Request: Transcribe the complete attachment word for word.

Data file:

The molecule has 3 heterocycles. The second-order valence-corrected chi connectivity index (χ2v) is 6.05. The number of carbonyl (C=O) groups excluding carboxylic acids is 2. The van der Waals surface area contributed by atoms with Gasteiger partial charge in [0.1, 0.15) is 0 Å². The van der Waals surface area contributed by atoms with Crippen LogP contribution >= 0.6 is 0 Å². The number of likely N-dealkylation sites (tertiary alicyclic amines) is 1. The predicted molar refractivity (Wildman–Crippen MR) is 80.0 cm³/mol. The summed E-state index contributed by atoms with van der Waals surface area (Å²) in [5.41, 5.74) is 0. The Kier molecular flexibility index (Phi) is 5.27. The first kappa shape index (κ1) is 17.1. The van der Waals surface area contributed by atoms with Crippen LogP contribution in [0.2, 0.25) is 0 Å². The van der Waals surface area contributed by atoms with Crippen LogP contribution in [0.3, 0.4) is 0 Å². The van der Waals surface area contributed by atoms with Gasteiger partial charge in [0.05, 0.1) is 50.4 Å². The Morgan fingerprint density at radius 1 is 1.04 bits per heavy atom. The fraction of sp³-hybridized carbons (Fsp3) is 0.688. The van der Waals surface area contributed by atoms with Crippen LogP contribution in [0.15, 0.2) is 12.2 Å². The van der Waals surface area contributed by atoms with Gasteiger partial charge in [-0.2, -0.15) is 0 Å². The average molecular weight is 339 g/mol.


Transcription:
The molecule has 3 heterocycles. The second-order valence-corrected chi connectivity index (χ2v) is 6.05. The number of carbonyl (C=O) groups excluding carboxylic acids is 2. The van der Waals surface area contributed by atoms with Gasteiger partial charge in [0.1, 0.15) is 0 Å². The van der Waals surface area contributed by atoms with Crippen LogP contribution >= 0.6 is 0 Å². The number of likely N-dealkylation sites (tertiary alicyclic amines) is 1. The predicted molar refractivity (Wildman–Crippen MR) is 80.0 cm³/mol. The summed E-state index contributed by atoms with van der Waals surface area (Å²) in [5.41, 5.74) is 0. The Kier molecular flexibility index (Phi) is 5.27. The first kappa shape index (κ1) is 17.1. The van der Waals surface area contributed by atoms with Crippen LogP contribution in [0.2, 0.25) is 0 Å². The van der Waals surface area contributed by atoms with Crippen LogP contribution in [0.3, 0.4) is 0 Å². The van der Waals surface area contributed by atoms with Gasteiger partial charge in [0.05, 0.1) is 50.4 Å². The Morgan fingerprint density at radius 1 is 1.04 bits per heavy atom. The fraction of sp³-hybridized carbons (Fsp3) is 0.688. The van der Waals surface area contributed by atoms with Crippen LogP contribution in [0.15, 0.2) is 12.2 Å². The van der Waals surface area contributed by atoms with Gasteiger partial charge in [-0.2, -0.15) is 0 Å². The average molecular weight is 339 g/mol.